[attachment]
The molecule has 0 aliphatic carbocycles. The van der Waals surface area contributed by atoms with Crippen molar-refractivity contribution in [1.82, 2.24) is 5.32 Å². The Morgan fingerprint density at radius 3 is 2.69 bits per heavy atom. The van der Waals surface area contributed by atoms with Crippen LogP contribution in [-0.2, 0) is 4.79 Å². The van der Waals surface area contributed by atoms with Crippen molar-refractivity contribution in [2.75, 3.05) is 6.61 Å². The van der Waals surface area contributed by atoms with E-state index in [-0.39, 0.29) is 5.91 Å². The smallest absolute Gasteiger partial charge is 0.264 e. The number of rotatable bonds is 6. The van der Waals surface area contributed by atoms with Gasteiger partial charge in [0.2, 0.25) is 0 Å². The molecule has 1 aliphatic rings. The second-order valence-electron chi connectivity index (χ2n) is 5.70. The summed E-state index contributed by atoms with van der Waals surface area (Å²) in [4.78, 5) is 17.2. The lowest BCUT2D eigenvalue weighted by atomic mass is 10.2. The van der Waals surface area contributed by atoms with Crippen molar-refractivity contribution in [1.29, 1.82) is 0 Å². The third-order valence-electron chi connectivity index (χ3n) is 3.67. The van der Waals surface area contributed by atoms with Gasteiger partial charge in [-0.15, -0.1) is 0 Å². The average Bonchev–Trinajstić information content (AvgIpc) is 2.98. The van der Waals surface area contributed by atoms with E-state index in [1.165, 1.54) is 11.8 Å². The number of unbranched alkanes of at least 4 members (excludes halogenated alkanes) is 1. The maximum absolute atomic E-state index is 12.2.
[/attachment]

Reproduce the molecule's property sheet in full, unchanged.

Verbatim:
The molecule has 0 aliphatic carbocycles. The van der Waals surface area contributed by atoms with Crippen molar-refractivity contribution in [1.82, 2.24) is 5.32 Å². The Morgan fingerprint density at radius 3 is 2.69 bits per heavy atom. The van der Waals surface area contributed by atoms with Crippen LogP contribution in [-0.2, 0) is 4.79 Å². The van der Waals surface area contributed by atoms with Crippen molar-refractivity contribution in [2.75, 3.05) is 6.61 Å². The van der Waals surface area contributed by atoms with E-state index in [-0.39, 0.29) is 5.91 Å². The smallest absolute Gasteiger partial charge is 0.264 e. The number of rotatable bonds is 6. The van der Waals surface area contributed by atoms with Gasteiger partial charge in [0.2, 0.25) is 0 Å². The molecule has 1 aliphatic rings. The second-order valence-electron chi connectivity index (χ2n) is 5.70. The summed E-state index contributed by atoms with van der Waals surface area (Å²) in [4.78, 5) is 17.2. The lowest BCUT2D eigenvalue weighted by atomic mass is 10.2. The van der Waals surface area contributed by atoms with Crippen molar-refractivity contribution in [1.29, 1.82) is 0 Å². The third-order valence-electron chi connectivity index (χ3n) is 3.67. The van der Waals surface area contributed by atoms with Gasteiger partial charge in [-0.15, -0.1) is 0 Å². The average Bonchev–Trinajstić information content (AvgIpc) is 2.98. The van der Waals surface area contributed by atoms with E-state index in [1.165, 1.54) is 11.8 Å². The number of unbranched alkanes of at least 4 members (excludes halogenated alkanes) is 1. The maximum absolute atomic E-state index is 12.2.